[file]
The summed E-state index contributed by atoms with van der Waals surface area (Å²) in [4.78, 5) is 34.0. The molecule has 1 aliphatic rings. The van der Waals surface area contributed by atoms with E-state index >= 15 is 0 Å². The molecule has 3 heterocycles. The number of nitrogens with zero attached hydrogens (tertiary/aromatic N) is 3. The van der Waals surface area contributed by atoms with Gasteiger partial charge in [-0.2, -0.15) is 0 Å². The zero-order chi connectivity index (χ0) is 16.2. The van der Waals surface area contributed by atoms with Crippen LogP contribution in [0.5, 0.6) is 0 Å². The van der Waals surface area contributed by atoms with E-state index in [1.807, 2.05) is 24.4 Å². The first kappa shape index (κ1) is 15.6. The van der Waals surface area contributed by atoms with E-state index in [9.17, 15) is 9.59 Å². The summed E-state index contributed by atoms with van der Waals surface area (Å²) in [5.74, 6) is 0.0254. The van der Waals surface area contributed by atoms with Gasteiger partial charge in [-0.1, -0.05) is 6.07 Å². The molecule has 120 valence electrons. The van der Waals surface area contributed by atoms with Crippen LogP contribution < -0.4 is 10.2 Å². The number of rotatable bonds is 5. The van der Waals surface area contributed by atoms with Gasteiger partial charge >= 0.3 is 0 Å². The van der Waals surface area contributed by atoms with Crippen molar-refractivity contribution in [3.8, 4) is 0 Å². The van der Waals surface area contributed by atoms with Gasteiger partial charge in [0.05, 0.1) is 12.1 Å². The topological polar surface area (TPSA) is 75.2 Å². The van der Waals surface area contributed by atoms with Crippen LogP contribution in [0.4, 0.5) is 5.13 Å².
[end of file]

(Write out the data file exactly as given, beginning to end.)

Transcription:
The summed E-state index contributed by atoms with van der Waals surface area (Å²) in [4.78, 5) is 34.0. The molecule has 1 aliphatic rings. The van der Waals surface area contributed by atoms with E-state index >= 15 is 0 Å². The molecule has 3 heterocycles. The number of nitrogens with zero attached hydrogens (tertiary/aromatic N) is 3. The van der Waals surface area contributed by atoms with Gasteiger partial charge in [-0.2, -0.15) is 0 Å². The zero-order chi connectivity index (χ0) is 16.2. The van der Waals surface area contributed by atoms with Crippen LogP contribution in [0.5, 0.6) is 0 Å². The van der Waals surface area contributed by atoms with E-state index in [1.807, 2.05) is 24.4 Å². The first kappa shape index (κ1) is 15.6. The van der Waals surface area contributed by atoms with E-state index in [9.17, 15) is 9.59 Å². The summed E-state index contributed by atoms with van der Waals surface area (Å²) in [5.74, 6) is 0.0254. The van der Waals surface area contributed by atoms with Gasteiger partial charge in [-0.1, -0.05) is 6.07 Å². The molecule has 120 valence electrons. The van der Waals surface area contributed by atoms with Crippen LogP contribution < -0.4 is 10.2 Å². The number of rotatable bonds is 5. The van der Waals surface area contributed by atoms with Gasteiger partial charge >= 0.3 is 0 Å². The van der Waals surface area contributed by atoms with Crippen molar-refractivity contribution in [3.8, 4) is 0 Å². The van der Waals surface area contributed by atoms with Gasteiger partial charge in [0.05, 0.1) is 12.1 Å². The topological polar surface area (TPSA) is 75.2 Å². The van der Waals surface area contributed by atoms with Crippen LogP contribution in [0.4, 0.5) is 5.13 Å².